SMT to be funded up to S$900 with taxpayers’ money

The Singapore government reaffirmed its decision to fund SPH Media Trust (SMT), a newly set-up not-for-profit media entity that includes media publications such as the Straits Times, The Business Times, Lianhe Zaobao, Shin Min Daily News, Berita Harian, and Tamil Murasu.

Speaking in Parliament in January this year, Mrs Josphine Teo, Minister for Communication and Information, said there is no change to the Government’s commitment to fund SMT up to S$900 million over five years.

She told the Parliament that there is a need to preserve local news in the public interest amid severe disruption in the media industry and that circulation numbers of the SMT’s publications were not a key consideration in assessing the funding required for SMT’s transformation.

Mrs Teo emphasised the importance of local news outlets as they give voice to the Singapore identity and Singaporean perspectives, and also provide information that people can trust to be accurate and objective.

It has become even more important to ensure their survival at a time when the Internet has made it exceedingly easy for all kinds of information to reach and influence domestic audiences, Mrs Teo said.

This was said by Mrs Teo in her speech responding to questions filed by Members of Parliament who were concerned over the scandal faced by SMT after Wake Up Singapore (WUSG) exposed firings and penalties imposed on staff over the misrepresentation of circulation figures on 8 January.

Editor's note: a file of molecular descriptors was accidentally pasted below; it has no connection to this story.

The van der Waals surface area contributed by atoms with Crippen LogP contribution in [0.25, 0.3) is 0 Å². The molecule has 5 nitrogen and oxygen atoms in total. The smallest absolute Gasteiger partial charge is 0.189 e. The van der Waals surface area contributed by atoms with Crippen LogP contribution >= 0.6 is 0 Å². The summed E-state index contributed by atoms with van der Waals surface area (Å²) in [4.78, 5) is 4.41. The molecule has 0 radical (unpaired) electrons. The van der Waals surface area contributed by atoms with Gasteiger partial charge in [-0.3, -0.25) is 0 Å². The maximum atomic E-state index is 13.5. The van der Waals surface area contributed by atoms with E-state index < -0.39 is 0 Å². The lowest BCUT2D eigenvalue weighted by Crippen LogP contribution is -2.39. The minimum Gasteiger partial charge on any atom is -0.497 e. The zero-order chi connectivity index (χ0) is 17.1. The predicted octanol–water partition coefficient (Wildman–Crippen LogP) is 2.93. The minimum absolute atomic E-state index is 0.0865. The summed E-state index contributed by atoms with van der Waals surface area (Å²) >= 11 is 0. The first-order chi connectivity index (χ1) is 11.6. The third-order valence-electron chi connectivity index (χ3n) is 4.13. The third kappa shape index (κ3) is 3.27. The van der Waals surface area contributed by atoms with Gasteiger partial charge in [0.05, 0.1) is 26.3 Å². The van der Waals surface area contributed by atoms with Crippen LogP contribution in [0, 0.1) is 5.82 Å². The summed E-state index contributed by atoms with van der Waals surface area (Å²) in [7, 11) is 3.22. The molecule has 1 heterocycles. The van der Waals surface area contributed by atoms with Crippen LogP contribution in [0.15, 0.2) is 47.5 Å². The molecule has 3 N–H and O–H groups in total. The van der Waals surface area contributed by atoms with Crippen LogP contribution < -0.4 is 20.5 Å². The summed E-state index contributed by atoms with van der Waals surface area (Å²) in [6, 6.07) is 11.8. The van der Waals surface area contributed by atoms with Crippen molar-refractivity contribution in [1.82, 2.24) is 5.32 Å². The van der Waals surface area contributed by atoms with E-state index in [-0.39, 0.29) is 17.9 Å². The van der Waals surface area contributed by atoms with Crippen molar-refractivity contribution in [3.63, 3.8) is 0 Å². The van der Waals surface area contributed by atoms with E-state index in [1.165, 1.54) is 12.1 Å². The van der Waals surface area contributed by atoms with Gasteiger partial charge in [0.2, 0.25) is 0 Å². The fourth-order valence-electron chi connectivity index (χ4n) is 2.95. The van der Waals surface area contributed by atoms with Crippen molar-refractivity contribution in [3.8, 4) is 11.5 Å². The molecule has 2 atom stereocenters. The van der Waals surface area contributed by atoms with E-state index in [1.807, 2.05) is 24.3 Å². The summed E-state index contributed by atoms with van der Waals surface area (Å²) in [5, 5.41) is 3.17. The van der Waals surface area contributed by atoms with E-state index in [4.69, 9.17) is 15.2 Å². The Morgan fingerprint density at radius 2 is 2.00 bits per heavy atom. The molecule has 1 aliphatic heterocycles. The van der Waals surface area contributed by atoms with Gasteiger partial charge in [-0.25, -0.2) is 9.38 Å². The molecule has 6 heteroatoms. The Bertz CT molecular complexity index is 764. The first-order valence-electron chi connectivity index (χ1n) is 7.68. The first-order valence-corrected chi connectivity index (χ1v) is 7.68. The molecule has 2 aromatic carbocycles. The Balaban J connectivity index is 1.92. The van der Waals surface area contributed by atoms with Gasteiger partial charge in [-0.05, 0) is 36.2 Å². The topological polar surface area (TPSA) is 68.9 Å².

SPH Media, through a report by the Straits Times, acknowledged that some inconsistencies in the reporting of the data were discovered during a review of internal processes in March 2022, which looked at a period from September 2020 to March 2022 which resulted in a discrepancy of between 85,000 and 95,000 daily average copies across all titles, which represents 10 to 12 per cent of the reported daily average circulation.

This included the reporting of circulation data, lapsed contracts that continued to be counted into circulation data and also copies that were printed, counted for circulation and then destroyed, as well as the double-counting of subscriptions across multiple instances. There was also a project account which was injected with additional funding over a period of time to purchase fictitious circulation.